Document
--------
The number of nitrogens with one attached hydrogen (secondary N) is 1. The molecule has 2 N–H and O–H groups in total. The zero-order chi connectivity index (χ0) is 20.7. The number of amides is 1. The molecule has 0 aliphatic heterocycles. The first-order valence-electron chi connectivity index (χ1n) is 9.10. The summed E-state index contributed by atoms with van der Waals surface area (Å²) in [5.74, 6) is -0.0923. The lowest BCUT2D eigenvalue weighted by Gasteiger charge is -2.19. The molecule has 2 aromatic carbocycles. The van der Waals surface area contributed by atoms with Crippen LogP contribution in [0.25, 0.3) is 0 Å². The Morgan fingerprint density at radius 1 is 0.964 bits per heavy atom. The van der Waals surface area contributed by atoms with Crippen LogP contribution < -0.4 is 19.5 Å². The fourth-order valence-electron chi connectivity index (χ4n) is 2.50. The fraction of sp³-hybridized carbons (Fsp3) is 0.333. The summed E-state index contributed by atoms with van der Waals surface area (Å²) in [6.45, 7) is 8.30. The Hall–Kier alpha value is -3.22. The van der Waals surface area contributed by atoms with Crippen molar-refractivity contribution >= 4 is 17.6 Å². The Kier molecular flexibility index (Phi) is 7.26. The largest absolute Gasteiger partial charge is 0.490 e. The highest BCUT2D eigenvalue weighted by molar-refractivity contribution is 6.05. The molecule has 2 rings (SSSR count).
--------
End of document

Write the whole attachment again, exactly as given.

The number of nitrogens with one attached hydrogen (secondary N) is 1. The molecule has 2 N–H and O–H groups in total. The zero-order chi connectivity index (χ0) is 20.7. The number of amides is 1. The molecule has 0 aliphatic heterocycles. The first-order valence-electron chi connectivity index (χ1n) is 9.10. The summed E-state index contributed by atoms with van der Waals surface area (Å²) in [5.74, 6) is -0.0923. The lowest BCUT2D eigenvalue weighted by Gasteiger charge is -2.19. The molecule has 2 aromatic carbocycles. The van der Waals surface area contributed by atoms with Crippen LogP contribution in [0.25, 0.3) is 0 Å². The Morgan fingerprint density at radius 1 is 0.964 bits per heavy atom. The van der Waals surface area contributed by atoms with Crippen LogP contribution < -0.4 is 19.5 Å². The fourth-order valence-electron chi connectivity index (χ4n) is 2.50. The fraction of sp³-hybridized carbons (Fsp3) is 0.333. The summed E-state index contributed by atoms with van der Waals surface area (Å²) in [6.45, 7) is 8.30. The Hall–Kier alpha value is -3.22. The van der Waals surface area contributed by atoms with Crippen molar-refractivity contribution >= 4 is 17.6 Å². The Kier molecular flexibility index (Phi) is 7.26. The largest absolute Gasteiger partial charge is 0.490 e. The highest BCUT2D eigenvalue weighted by molar-refractivity contribution is 6.05. The molecule has 2 rings (SSSR count).